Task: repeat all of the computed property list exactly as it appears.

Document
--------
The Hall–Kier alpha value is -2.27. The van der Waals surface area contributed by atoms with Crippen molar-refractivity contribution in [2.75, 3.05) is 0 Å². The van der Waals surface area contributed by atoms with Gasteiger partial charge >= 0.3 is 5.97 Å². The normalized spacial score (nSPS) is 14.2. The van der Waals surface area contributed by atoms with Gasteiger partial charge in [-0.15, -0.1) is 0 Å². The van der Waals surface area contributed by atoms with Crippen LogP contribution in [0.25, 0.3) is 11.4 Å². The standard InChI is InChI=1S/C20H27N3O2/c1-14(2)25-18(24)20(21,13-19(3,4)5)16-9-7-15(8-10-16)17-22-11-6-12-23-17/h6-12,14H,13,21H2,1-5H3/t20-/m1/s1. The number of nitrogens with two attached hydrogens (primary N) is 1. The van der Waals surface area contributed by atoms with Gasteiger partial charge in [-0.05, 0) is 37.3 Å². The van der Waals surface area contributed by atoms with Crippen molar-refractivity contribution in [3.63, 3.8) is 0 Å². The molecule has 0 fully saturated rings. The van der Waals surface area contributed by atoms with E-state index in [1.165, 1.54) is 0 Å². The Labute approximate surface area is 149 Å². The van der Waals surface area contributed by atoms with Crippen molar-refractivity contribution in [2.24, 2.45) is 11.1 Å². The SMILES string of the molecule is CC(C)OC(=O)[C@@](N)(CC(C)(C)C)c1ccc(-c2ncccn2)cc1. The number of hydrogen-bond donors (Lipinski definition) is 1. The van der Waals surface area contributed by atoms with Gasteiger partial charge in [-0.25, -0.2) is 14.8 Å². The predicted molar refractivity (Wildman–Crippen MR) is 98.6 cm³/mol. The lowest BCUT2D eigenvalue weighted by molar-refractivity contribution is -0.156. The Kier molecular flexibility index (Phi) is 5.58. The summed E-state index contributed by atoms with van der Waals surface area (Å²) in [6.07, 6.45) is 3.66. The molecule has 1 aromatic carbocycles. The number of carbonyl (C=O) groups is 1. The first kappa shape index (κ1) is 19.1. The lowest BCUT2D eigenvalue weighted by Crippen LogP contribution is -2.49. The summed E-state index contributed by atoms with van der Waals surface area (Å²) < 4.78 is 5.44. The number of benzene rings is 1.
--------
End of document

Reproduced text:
The Hall–Kier alpha value is -2.27. The van der Waals surface area contributed by atoms with Crippen molar-refractivity contribution in [2.75, 3.05) is 0 Å². The van der Waals surface area contributed by atoms with Gasteiger partial charge >= 0.3 is 5.97 Å². The normalized spacial score (nSPS) is 14.2. The van der Waals surface area contributed by atoms with Gasteiger partial charge in [-0.15, -0.1) is 0 Å². The van der Waals surface area contributed by atoms with Crippen LogP contribution in [0.25, 0.3) is 11.4 Å². The standard InChI is InChI=1S/C20H27N3O2/c1-14(2)25-18(24)20(21,13-19(3,4)5)16-9-7-15(8-10-16)17-22-11-6-12-23-17/h6-12,14H,13,21H2,1-5H3/t20-/m1/s1. The number of nitrogens with two attached hydrogens (primary N) is 1. The van der Waals surface area contributed by atoms with Gasteiger partial charge in [-0.05, 0) is 37.3 Å². The van der Waals surface area contributed by atoms with Crippen molar-refractivity contribution in [3.63, 3.8) is 0 Å². The molecule has 0 fully saturated rings. The van der Waals surface area contributed by atoms with E-state index in [1.165, 1.54) is 0 Å². The Labute approximate surface area is 149 Å². The van der Waals surface area contributed by atoms with Crippen molar-refractivity contribution in [2.24, 2.45) is 11.1 Å². The SMILES string of the molecule is CC(C)OC(=O)[C@@](N)(CC(C)(C)C)c1ccc(-c2ncccn2)cc1. The number of hydrogen-bond donors (Lipinski definition) is 1. The van der Waals surface area contributed by atoms with Gasteiger partial charge in [-0.25, -0.2) is 14.8 Å². The predicted molar refractivity (Wildman–Crippen MR) is 98.6 cm³/mol. The lowest BCUT2D eigenvalue weighted by molar-refractivity contribution is -0.156. The Kier molecular flexibility index (Phi) is 5.58. The summed E-state index contributed by atoms with van der Waals surface area (Å²) in [6.07, 6.45) is 3.66. The molecule has 1 aromatic carbocycles. The number of carbonyl (C=O) groups is 1. The first kappa shape index (κ1) is 19.1. The lowest BCUT2D eigenvalue weighted by Crippen LogP contribution is -2.49. The summed E-state index contributed by atoms with van der Waals surface area (Å²) < 4.78 is 5.44. The number of benzene rings is 1.